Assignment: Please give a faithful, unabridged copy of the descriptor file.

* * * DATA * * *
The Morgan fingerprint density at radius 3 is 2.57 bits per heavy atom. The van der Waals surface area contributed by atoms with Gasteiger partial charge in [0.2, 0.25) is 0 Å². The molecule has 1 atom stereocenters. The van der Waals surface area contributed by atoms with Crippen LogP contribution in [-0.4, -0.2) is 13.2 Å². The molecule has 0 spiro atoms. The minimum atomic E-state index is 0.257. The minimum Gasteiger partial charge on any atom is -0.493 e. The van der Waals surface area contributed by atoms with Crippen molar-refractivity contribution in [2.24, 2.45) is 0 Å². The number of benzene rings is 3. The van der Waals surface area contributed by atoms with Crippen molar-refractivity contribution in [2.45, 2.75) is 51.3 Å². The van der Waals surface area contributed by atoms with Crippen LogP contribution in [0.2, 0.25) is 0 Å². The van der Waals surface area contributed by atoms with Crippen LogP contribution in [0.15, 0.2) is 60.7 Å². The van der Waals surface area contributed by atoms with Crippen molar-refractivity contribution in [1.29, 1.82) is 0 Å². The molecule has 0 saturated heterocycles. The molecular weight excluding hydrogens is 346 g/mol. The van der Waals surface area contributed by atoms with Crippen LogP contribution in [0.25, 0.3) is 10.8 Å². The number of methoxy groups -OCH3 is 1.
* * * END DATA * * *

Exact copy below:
The Morgan fingerprint density at radius 3 is 2.57 bits per heavy atom. The van der Waals surface area contributed by atoms with Gasteiger partial charge in [0.2, 0.25) is 0 Å². The molecule has 1 atom stereocenters. The van der Waals surface area contributed by atoms with Crippen LogP contribution in [-0.4, -0.2) is 13.2 Å². The molecule has 0 spiro atoms. The minimum atomic E-state index is 0.257. The minimum Gasteiger partial charge on any atom is -0.493 e. The van der Waals surface area contributed by atoms with Crippen molar-refractivity contribution in [2.24, 2.45) is 0 Å². The number of benzene rings is 3. The van der Waals surface area contributed by atoms with Crippen molar-refractivity contribution in [2.45, 2.75) is 51.3 Å². The van der Waals surface area contributed by atoms with Crippen LogP contribution in [0.2, 0.25) is 0 Å². The van der Waals surface area contributed by atoms with Crippen LogP contribution in [0.15, 0.2) is 60.7 Å². The van der Waals surface area contributed by atoms with Crippen molar-refractivity contribution in [1.29, 1.82) is 0 Å². The molecule has 0 saturated heterocycles. The molecular weight excluding hydrogens is 346 g/mol. The van der Waals surface area contributed by atoms with Crippen LogP contribution in [0.25, 0.3) is 10.8 Å². The number of methoxy groups -OCH3 is 1.